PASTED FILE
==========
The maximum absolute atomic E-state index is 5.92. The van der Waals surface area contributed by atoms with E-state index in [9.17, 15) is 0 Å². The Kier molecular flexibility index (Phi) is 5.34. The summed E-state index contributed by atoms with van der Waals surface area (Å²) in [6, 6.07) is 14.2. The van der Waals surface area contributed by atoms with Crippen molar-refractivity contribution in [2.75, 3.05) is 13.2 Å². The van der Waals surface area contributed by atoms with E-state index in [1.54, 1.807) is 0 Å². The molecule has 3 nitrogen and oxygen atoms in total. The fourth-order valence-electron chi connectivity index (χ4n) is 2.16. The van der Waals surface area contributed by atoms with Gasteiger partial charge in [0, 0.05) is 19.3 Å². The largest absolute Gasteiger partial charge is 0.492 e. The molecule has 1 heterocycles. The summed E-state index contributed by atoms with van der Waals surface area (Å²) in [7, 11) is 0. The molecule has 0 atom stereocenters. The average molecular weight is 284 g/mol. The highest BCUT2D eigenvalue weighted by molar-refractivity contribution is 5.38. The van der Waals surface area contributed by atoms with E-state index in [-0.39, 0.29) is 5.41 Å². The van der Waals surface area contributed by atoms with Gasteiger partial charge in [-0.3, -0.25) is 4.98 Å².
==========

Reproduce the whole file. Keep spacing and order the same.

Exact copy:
The maximum absolute atomic E-state index is 5.92. The van der Waals surface area contributed by atoms with E-state index in [9.17, 15) is 0 Å². The Kier molecular flexibility index (Phi) is 5.34. The summed E-state index contributed by atoms with van der Waals surface area (Å²) in [6, 6.07) is 14.2. The van der Waals surface area contributed by atoms with Crippen molar-refractivity contribution in [2.75, 3.05) is 13.2 Å². The van der Waals surface area contributed by atoms with E-state index in [1.54, 1.807) is 0 Å². The molecule has 3 nitrogen and oxygen atoms in total. The fourth-order valence-electron chi connectivity index (χ4n) is 2.16. The van der Waals surface area contributed by atoms with Gasteiger partial charge in [0, 0.05) is 19.3 Å². The largest absolute Gasteiger partial charge is 0.492 e. The molecule has 1 heterocycles. The summed E-state index contributed by atoms with van der Waals surface area (Å²) in [7, 11) is 0. The molecule has 0 atom stereocenters. The average molecular weight is 284 g/mol. The highest BCUT2D eigenvalue weighted by molar-refractivity contribution is 5.38. The van der Waals surface area contributed by atoms with E-state index in [-0.39, 0.29) is 5.41 Å². The van der Waals surface area contributed by atoms with Gasteiger partial charge in [-0.3, -0.25) is 4.98 Å².